Dreams are hard. Most of us wake up. And what a sad thing that is. Dreamin’ Wild, written and directed by Bill Pohlad and based on the article “Fruitland” by Steven Kurutz, aims to explore that ache through the lens of a quite-improbable true story. But first, some context. In the late ’70s, Donnie and Joe Emerson were teenagers living on their parent’s farm in Fruitland, Washington when they made an album called Dreamin’ Wild. Joe played the drums, and Donnie did everything else. Sadly, the records went largely unsold and un-listened. Three decades later, an anthropology student named Jack Fleischer discovered the album, listened to it, and loved it. This spurred an underground positive response to the album among collectors and music lovers alike. Finally it got into the hands of Matt Sullivan, co-owner of Light in the Attic, a reissue label that specializes in giving under-heard gems a fresh, new platform from which to be discovered. Dreamin’ Wild soon became a priority. The track you most likely know is the soulful “Baby.”

And so we have the film adaptation of this too-crazy-to-be-true story. Casey Affleck plays Donnie, Walton Goggins plays Joe, and Noah Jupe and Jack Dylan Grazer, respectively, play them as teenagers. Zooey Deschanel puts in reliable work as Nancy, Donnie’s wife and music partner. The narrative splits time between the inception of the album and the aftermath of the rediscovery. What sticks more than anything is the melancholy. Pohlad’s determined to explore the beautiful oppression of creative ambition and what happens if, God forbid, those dreams actually come true.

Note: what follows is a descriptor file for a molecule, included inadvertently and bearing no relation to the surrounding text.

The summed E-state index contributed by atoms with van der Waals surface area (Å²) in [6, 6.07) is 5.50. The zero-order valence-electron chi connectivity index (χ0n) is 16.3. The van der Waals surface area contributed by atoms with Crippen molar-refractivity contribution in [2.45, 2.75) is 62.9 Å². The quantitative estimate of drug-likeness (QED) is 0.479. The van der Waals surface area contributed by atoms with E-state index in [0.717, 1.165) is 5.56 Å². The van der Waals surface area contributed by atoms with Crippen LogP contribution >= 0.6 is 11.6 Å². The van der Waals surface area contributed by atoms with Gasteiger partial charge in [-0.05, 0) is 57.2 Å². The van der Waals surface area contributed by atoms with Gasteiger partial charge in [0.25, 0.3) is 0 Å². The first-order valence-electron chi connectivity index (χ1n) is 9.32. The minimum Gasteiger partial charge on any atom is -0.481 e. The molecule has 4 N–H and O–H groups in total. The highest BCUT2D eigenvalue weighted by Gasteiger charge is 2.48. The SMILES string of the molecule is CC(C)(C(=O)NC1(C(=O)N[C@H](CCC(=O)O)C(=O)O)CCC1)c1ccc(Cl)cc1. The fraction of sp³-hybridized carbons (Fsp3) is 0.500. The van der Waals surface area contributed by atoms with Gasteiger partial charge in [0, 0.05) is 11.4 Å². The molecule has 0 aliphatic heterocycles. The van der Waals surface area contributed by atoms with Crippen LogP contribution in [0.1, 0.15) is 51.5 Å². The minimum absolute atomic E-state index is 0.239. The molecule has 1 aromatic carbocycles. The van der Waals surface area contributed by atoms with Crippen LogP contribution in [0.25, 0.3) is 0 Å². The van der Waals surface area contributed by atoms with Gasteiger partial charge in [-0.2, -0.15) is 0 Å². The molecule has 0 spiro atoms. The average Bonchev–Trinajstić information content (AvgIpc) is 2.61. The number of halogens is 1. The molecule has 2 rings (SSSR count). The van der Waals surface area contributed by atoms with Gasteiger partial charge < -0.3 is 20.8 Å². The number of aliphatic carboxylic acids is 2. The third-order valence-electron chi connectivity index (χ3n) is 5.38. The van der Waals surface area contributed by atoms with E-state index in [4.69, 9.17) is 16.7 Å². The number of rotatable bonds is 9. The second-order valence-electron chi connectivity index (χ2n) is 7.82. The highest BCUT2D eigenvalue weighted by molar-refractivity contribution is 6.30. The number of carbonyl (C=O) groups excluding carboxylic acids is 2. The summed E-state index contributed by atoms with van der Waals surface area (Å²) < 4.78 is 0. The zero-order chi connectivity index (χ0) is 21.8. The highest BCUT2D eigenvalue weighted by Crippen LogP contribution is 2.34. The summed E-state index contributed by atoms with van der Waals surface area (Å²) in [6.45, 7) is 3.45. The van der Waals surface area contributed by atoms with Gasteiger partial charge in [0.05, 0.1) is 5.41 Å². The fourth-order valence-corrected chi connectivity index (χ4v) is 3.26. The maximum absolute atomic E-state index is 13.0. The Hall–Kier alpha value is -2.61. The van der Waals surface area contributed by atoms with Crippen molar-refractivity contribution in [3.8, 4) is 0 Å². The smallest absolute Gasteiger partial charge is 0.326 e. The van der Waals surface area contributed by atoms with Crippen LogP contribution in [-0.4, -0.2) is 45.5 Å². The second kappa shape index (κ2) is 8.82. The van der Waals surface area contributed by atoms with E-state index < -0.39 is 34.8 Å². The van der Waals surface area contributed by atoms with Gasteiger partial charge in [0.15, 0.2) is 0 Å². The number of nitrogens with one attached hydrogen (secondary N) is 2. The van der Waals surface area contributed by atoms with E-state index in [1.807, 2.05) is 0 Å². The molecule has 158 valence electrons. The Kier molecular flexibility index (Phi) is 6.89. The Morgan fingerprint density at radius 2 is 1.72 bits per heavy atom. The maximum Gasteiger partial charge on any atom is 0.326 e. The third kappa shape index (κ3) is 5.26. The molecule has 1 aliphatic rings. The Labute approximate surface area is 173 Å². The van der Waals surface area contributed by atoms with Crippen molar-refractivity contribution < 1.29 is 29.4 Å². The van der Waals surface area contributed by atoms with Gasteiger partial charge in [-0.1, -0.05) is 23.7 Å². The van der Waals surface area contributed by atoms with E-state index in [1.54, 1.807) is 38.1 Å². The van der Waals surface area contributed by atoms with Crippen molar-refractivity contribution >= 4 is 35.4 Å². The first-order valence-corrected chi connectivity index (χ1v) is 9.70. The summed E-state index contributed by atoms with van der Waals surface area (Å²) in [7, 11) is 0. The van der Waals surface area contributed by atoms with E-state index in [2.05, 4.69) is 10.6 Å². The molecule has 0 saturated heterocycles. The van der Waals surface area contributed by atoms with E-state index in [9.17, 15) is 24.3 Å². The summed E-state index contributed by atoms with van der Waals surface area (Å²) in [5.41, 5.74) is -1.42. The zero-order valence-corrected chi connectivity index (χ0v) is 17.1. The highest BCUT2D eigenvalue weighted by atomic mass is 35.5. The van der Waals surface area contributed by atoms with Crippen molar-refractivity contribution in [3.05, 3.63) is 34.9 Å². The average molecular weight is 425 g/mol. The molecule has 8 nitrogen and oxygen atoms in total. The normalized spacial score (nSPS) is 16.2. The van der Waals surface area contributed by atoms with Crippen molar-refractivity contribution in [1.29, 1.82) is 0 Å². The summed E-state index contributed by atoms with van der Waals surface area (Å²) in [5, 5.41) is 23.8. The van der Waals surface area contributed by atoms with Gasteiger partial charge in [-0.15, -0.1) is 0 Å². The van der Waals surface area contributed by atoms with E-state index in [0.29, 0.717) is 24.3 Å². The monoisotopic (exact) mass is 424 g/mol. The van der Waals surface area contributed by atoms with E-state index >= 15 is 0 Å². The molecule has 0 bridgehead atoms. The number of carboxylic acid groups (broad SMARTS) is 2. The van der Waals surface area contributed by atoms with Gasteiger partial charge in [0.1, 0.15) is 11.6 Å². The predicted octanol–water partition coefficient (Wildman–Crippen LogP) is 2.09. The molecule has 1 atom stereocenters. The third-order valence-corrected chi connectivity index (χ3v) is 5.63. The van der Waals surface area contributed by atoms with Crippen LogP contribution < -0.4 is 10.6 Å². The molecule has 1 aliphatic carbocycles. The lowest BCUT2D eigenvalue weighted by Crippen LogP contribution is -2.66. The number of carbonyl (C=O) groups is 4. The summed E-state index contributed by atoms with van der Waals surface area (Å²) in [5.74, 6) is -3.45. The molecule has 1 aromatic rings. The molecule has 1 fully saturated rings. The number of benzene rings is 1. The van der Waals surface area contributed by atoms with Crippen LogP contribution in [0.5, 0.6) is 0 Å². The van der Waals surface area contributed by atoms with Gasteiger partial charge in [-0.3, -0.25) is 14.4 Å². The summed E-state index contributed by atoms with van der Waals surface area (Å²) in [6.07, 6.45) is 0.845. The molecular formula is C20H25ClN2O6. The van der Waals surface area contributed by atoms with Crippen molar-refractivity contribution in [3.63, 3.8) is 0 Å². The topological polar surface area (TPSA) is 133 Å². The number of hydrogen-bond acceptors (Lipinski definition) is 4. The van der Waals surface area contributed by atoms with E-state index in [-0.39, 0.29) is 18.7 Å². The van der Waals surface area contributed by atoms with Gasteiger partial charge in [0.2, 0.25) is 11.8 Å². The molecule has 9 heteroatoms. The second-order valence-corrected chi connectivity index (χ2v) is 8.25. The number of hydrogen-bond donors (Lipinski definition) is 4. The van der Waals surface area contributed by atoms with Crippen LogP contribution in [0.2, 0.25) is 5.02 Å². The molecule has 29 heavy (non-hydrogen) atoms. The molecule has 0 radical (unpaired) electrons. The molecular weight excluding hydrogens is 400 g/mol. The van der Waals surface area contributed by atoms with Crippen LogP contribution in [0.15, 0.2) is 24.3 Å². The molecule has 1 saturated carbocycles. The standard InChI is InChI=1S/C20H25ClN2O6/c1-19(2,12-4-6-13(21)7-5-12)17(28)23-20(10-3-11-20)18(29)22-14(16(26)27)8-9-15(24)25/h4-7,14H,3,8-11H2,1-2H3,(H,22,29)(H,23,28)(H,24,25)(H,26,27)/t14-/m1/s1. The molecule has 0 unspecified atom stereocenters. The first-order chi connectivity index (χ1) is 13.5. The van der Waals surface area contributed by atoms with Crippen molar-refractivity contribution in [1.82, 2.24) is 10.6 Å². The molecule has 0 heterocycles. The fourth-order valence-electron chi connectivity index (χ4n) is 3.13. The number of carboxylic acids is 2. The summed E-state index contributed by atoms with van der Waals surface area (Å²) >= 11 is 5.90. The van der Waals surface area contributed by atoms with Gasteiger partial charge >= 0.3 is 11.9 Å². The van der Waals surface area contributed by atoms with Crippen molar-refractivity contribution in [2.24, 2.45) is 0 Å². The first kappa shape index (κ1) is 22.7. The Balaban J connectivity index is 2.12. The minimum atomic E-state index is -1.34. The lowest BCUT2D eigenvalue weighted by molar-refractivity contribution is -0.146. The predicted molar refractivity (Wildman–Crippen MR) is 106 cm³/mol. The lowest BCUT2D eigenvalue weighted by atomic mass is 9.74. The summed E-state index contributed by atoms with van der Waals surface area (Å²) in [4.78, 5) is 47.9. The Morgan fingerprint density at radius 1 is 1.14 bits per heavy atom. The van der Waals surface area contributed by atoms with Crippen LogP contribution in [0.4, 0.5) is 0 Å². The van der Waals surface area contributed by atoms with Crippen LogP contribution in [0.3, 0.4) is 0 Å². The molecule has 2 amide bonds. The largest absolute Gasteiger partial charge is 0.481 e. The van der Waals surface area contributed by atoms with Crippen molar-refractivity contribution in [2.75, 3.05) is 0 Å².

Affleck is really special here, as are Jupe and Grazer. And Beau Bridges, Barbara Deering, and Chris Messina put in solid supporting work. Above all, it’s an acting showcase. But it’s Goggins who steals every scene he’s in. It’s hard to articulate how good the man is in this film and, really, in everything. Whether its over-the-top comedy performances in Danny McBride projects or lived-in, quiet turns in stuff like this, Goggins is nearly always perfect. There is a beautiful scene about halfway through this picture in which Kurutz (Rich Morris) finally asks Joe why he never married. As Joe begins to open up, he’s interrupted mid-sentence. It’s briefly heartbreaking and indicative of Joe’s whole life. That’s all thanks to Goggins.

There’s a generally smoky aesthetic that works about half the time, as well as a third act that feels a bit too manufactured. When all is said and done, Dreamin’ Wild is a kind film about kindness. While comforting in some respects, it lacks a certain amount of punch. Pohlad’s intentions are noble, and the talent of the Emerson brothers is clear enough. One can be happy it exists without fully embracing the film itself.

Dreamin’ Wild opens on August 4.

Grade: C+

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